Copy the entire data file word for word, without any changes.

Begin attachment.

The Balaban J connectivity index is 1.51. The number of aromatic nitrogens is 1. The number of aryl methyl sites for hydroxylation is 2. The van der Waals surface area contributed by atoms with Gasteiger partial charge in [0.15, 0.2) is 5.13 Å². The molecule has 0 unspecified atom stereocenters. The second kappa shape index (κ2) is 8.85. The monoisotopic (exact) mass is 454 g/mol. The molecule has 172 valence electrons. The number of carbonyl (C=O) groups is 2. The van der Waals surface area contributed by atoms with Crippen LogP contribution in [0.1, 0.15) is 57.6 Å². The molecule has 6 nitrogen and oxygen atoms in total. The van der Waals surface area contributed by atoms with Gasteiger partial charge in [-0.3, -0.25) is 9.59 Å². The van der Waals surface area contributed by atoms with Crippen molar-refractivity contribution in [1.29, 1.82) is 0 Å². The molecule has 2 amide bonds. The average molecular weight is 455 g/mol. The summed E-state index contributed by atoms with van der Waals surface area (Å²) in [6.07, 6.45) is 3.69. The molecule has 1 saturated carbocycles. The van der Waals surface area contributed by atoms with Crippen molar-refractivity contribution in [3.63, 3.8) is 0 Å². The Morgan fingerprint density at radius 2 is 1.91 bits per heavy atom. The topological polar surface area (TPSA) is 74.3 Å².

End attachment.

The Balaban J connectivity index is 1.51. The number of aromatic nitrogens is 1. The number of aryl methyl sites for hydroxylation is 2. The van der Waals surface area contributed by atoms with Gasteiger partial charge in [0.15, 0.2) is 5.13 Å². The molecule has 0 unspecified atom stereocenters. The second kappa shape index (κ2) is 8.85. The monoisotopic (exact) mass is 454 g/mol. The molecule has 172 valence electrons. The number of carbonyl (C=O) groups is 2. The van der Waals surface area contributed by atoms with Crippen LogP contribution in [0.1, 0.15) is 57.6 Å². The molecule has 6 nitrogen and oxygen atoms in total. The van der Waals surface area contributed by atoms with Gasteiger partial charge in [-0.3, -0.25) is 9.59 Å². The van der Waals surface area contributed by atoms with Crippen molar-refractivity contribution in [1.29, 1.82) is 0 Å². The molecule has 2 amide bonds. The average molecular weight is 455 g/mol. The summed E-state index contributed by atoms with van der Waals surface area (Å²) in [6.07, 6.45) is 3.69. The molecule has 1 saturated carbocycles. The van der Waals surface area contributed by atoms with Crippen molar-refractivity contribution in [3.63, 3.8) is 0 Å². The Morgan fingerprint density at radius 2 is 1.91 bits per heavy atom. The topological polar surface area (TPSA) is 74.3 Å².